Ensuring patients have access to new medicines relies on collaboration from many stakeholders, including policymakers, regulators, researchers, and patients. But, with the plethora of acronyms referring to the approval process, getting up to speed on the regulatory journey of a new medicine can feel like trying to decode a bowl of alphabet soup. Don't let the acronyms confuse you -- let's look behind the letters to learn more about how they help foster future medical innovation. Here are the five most important to patients:
FDA: The U.S. Food and Drug Administration (FDA) is responsible for overseeing the safety, efficacy, and security of numerous consumer products such as food, cosmetics, and pharmaceuticals. With such a wide range of products relying on the FDA's review, ensuring safety and effectiveness can be hefty task. To ensure it covers every angle, the FDA consists of many different branches, each with a specific focus and expertise. The CDER, CBER, and CDRH are just a few of the smaller, specialized branches within the FDA that work to achieve a unified mission of improving public health and safety.
CDER: The important task of determining whether or not a new medicine is safe and effective falls to the FDA's Center for Drug Evaluation and Research (CDER). In addition to reviewing safety, CDER also has the ability to expedite the approval of some innovative medicines through a variety of review processes. For patients, this can mean faster access to new, potentially life-saving treatments. In fact, two-thirds of the 41 new medicines CDER approved in 2014 underwent an expedited review process.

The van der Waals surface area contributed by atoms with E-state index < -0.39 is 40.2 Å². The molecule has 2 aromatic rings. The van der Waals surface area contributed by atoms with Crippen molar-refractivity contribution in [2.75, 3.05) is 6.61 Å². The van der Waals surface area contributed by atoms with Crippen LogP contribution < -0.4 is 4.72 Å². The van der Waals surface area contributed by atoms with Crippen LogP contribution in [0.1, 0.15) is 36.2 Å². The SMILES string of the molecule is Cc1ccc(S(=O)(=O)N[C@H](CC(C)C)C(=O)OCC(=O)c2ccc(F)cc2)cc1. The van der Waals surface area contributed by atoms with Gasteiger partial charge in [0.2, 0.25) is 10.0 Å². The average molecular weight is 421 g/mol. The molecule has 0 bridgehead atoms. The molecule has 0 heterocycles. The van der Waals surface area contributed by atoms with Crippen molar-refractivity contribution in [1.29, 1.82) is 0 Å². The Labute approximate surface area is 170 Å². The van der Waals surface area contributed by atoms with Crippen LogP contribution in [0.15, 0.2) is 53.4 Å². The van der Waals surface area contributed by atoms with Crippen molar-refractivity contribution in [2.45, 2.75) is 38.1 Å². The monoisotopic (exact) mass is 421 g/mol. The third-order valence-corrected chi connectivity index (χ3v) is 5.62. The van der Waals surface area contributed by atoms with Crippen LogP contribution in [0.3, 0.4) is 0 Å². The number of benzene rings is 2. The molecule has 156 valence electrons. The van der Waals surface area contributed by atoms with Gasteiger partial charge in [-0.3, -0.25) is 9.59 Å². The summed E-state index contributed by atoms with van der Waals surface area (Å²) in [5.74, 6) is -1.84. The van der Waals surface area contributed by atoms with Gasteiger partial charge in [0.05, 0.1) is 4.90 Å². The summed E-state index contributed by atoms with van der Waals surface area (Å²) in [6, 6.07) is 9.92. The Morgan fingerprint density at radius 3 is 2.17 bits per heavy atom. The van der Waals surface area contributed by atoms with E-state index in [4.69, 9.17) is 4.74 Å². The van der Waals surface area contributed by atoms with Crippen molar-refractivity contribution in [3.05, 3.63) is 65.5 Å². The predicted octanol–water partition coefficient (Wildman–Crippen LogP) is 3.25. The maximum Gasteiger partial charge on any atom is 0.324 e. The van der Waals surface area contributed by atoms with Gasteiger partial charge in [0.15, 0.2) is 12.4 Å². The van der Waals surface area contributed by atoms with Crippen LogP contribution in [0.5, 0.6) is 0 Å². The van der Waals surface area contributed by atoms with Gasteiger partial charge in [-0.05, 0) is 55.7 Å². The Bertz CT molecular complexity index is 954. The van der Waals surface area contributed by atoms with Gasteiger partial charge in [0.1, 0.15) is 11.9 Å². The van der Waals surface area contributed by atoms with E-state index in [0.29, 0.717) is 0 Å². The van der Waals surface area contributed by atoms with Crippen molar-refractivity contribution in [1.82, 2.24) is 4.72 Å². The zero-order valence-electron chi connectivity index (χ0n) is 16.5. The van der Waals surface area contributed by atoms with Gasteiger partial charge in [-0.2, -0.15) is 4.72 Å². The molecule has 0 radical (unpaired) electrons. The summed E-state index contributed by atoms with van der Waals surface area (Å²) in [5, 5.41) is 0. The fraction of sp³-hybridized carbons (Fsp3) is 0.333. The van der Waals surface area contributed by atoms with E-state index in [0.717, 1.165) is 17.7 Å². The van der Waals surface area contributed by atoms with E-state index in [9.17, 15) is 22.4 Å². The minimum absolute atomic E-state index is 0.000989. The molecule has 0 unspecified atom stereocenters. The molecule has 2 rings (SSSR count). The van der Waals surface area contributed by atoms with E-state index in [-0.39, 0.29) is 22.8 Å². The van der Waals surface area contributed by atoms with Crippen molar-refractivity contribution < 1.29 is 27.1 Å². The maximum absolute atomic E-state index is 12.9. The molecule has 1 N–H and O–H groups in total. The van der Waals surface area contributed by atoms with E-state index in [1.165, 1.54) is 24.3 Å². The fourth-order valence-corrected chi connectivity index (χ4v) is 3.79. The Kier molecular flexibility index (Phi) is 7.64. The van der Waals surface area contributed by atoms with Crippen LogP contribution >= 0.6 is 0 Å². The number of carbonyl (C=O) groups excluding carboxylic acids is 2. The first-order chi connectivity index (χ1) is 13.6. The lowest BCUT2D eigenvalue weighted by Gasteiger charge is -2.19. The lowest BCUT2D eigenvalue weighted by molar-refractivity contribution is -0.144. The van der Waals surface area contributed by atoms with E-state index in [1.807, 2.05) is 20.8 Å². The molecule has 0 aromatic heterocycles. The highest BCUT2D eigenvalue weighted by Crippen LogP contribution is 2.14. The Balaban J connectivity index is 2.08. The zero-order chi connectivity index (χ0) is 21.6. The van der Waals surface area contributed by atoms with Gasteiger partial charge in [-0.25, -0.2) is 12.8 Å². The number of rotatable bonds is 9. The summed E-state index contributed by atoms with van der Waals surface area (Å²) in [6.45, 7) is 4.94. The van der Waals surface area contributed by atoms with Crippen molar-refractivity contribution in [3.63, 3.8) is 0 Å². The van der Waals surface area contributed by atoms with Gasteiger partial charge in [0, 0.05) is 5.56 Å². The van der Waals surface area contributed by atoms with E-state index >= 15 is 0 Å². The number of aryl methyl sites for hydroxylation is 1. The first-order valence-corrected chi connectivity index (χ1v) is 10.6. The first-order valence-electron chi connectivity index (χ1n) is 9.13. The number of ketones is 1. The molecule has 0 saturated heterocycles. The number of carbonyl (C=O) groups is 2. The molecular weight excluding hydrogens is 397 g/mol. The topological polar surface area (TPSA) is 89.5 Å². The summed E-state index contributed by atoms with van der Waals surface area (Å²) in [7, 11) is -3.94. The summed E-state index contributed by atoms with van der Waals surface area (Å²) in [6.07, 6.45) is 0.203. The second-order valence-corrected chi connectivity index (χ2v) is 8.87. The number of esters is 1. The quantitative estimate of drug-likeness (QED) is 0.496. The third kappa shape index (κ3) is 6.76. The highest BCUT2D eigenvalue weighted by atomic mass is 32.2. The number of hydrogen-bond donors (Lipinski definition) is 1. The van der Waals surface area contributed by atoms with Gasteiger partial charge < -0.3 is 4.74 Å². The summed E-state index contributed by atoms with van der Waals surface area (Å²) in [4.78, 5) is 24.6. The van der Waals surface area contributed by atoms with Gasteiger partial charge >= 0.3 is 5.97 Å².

CBER: The Center for Biologics Evaluation and Research (CBER) is a team of experts that work within the FDA charged with reviewing groundbreaking treatments for serious diseases. The CBER focuses specifically on treatments that use biologics, treatments developed from living material, such as vaccines, gene therapy, mono-clonal antibodies, and others. The singular mission of the CBER is to protect and improve public health by ensuring that biological products are safe and effective and available to those who need them.
CDRH: The Center for Devices and Radiological Health (CDRH) determines the safety and efficacy of products ranging from prosthetics and pacemakers to microwaves and cell phones. The CDRH, a component of the FDA, ensures that consumer products and complex medical devices, including those that emit radiation, are safe and effective.
PFDD: Patient-Focused Drug Development (PFDD) is an FDA initiative that gives patients an opportunity to share their experience and participate in the development process of new medicines. Patient stories provide valuable insight into the day-to-day life of someone living with a disease and what patients value in a treatment. The mission of the PFDD initiative is simple: listen to patient experiences and incorporate their perspectives and needs in future medicine development. Since 2013, PFDD meetings have given patients more representation in the development process, helping researchers identify key areas of improvement and further development in order to deliver better, more effective treatments.
While these acronyms may initially sound confusing, they all have one simple goal: ensuring that patients have access to the safe and effective treatments they need. The FDA also aligns its internal reviewers with many external experts from a diverse background of medical and scientific expertise to protect public health and safety while reviewing innovative new treatments. To learn more about the new medicine and medical device approval processes and how these organizations empower patients to participate in the development of effective new therapies, check out the FDA's Overview of Regulatory Review and Research Activities.
What are some other confusing health care acronyms you would like to learn more about? Share your suggestions in the comments section below!